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Publication numberUS6812626 B2
Publication typeGrant
Application numberUS 10/118,247
Publication dateNov 2, 2004
Filing dateApr 9, 2002
Priority dateApr 10, 2001
Fee statusPaid
Also published asEP1249856A2, EP1249856A3, US20020145385
Publication number10118247, 118247, US 6812626 B2, US 6812626B2, US-B2-6812626, US6812626 B2, US6812626B2
InventorsPiero Perlo, Mario Repetto, Bartolomeo Pairetti, Cosimo Carvignese, Denis Bollea, Davide Capello
Original AssigneeC.R.F. Societa Consortile Per Azioni
Export CitationBiBTeX, EndNote, RefMan
External Links: USPTO, USPTO Assignment, Espacenet
Light source with matrix of microfilaments
US 6812626 B2
Abstract
A light source composed of a planar, or substantially level, flat or curved, rigid or flexible, matrix of microfilaments integrated on a single substrate and capable of emitting light by incandescence when supplied by an electric current.
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Claims(40)
What is claimed is:
1. Light source, comprising a planar, or substantially level, flat or curved, rigid or flexible matrix of microfilaments integrated on a single substrate and suitable to emit light by incandescence when supplied by an electric current, said device comprising:
a reflecting or transparent substrate,
a plurality of metal microfilaments capable of emitting light by incandescence,
a grid of conducting tracks to supply the current to said microfilaments,
a transparent covering layer to permit emission of the luminous radiation, and
electronic control means to switch on part or all of the microfilaments of the matrix,
said source comprising a layer for the energy conversion of infrared radiation into visible radiation,
wherein at least one intermediate layer is interposed between the substrate and the covering layer, with a purely mechanical function or comprising optics to control the light beam emitted, and
wherein said intermediate layer has a plurality of holes the internal surface of which performs an additional optical function to the function of the optical surfaces of the substrate.
2. Light source according to claim 1, wherein a vacuum is produced in the space inside the device, between the substrate and the covering layer.
3. Light source according to claim 1, wherein a mixture of inert gases or halogens is provided in the space inside the device, between the substrate and the covering layer.
4. Light source according to claim 1, wherein the upper layer is produced with transparent material, such as glass or plastic material.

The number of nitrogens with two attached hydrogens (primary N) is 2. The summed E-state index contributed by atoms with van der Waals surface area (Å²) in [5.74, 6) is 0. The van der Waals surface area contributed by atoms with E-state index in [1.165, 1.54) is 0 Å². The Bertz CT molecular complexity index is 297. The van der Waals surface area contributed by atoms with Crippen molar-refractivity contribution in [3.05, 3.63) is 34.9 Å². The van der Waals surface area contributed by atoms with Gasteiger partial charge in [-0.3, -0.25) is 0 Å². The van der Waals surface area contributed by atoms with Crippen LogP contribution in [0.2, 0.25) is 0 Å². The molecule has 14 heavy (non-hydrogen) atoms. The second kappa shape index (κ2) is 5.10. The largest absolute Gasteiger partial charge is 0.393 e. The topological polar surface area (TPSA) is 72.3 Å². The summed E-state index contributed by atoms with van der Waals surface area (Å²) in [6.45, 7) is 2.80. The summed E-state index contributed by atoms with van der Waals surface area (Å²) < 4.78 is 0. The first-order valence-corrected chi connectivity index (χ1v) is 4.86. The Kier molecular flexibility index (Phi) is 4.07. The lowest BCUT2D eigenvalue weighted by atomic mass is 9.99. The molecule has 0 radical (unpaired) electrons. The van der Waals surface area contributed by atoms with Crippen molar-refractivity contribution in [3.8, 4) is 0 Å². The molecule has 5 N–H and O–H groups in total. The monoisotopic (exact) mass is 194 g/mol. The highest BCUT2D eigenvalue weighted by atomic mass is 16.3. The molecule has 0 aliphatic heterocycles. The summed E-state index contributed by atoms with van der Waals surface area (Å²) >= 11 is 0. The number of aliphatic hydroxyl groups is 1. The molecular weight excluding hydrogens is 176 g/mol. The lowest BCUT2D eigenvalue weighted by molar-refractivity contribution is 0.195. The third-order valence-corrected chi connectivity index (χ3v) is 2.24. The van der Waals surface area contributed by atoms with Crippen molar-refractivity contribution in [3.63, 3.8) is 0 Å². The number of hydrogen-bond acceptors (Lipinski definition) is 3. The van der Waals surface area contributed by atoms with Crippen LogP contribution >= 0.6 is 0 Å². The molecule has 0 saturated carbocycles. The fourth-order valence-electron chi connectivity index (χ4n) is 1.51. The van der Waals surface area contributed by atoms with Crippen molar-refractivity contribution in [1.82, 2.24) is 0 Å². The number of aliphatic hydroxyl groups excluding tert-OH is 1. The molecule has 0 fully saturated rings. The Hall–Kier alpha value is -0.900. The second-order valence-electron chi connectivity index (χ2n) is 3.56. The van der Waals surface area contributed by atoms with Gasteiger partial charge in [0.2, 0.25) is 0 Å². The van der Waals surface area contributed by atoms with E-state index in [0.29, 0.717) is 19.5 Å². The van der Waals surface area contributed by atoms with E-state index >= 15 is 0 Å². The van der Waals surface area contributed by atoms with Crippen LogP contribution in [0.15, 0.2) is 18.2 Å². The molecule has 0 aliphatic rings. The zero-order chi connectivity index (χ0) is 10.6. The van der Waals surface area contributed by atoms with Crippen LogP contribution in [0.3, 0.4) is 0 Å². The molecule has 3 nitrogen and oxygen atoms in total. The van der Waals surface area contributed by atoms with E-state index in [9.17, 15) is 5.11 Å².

5. Light source according to claim 1, wherein the substrate is reflecting.
6. Light source according to claim 5, in which the reflecting substrate is an electric conductor, and is insulated from the conducting tracks by a layer of dielectric material.
7. Light source according to claim 1, wherein the substrate is transparent.
8. Light source according to claim 1, wherein said substrate has a flat reflecting surface.
9. Light source according to claim 8, wherein the reflecting substrate is metal or composed of nonmetal material such as glass, quartz, plastic, aluminium, silicon, provided with a metal coating.
10. Light source according to claim 1, wherein said substrate has a plurality of curved reflecting surfaces, preferably in the form of cavities, at the different microfilaments, said surfaces being of the type chosen from paraboloid surfaces, spherical surfaces, cylindrical surfaces or similar.
11. Light source according to claim 1, wherein said substrate is flat, or has a plurality of refractive or diffractive microridges on its surface with the object of reducing divergence and directing the light beam.
12. Light source according to claim 1 , wherein the light source comprises several intermediate layers, for example in a symmetrical configuration with the transparent substrate.
13. Light source according to claim 1, wherein each microfilament comprises a bundle of filaments in the form of a winding.
14. Light source according to claim 1, wherein the microfilaments are composed of a material chosen from tungsten or tungsten-based metal alloys.
15. Light source according to claim 1, wherein the metal tracks are produced with a technique chosen from: screen printing, ink-jet, bonding metal plate tracks to the substrate, etching techniques starting from a single layer of metal plate.
16. Light source according to claim 1, wherein the conducting tracks have portions carrying the ends of each microfilament which project inside the respective cavity of the substrate and which are supported by arms produced in the substrate.
17. Light source according to claim 1, wherein the light source includes coloured filters.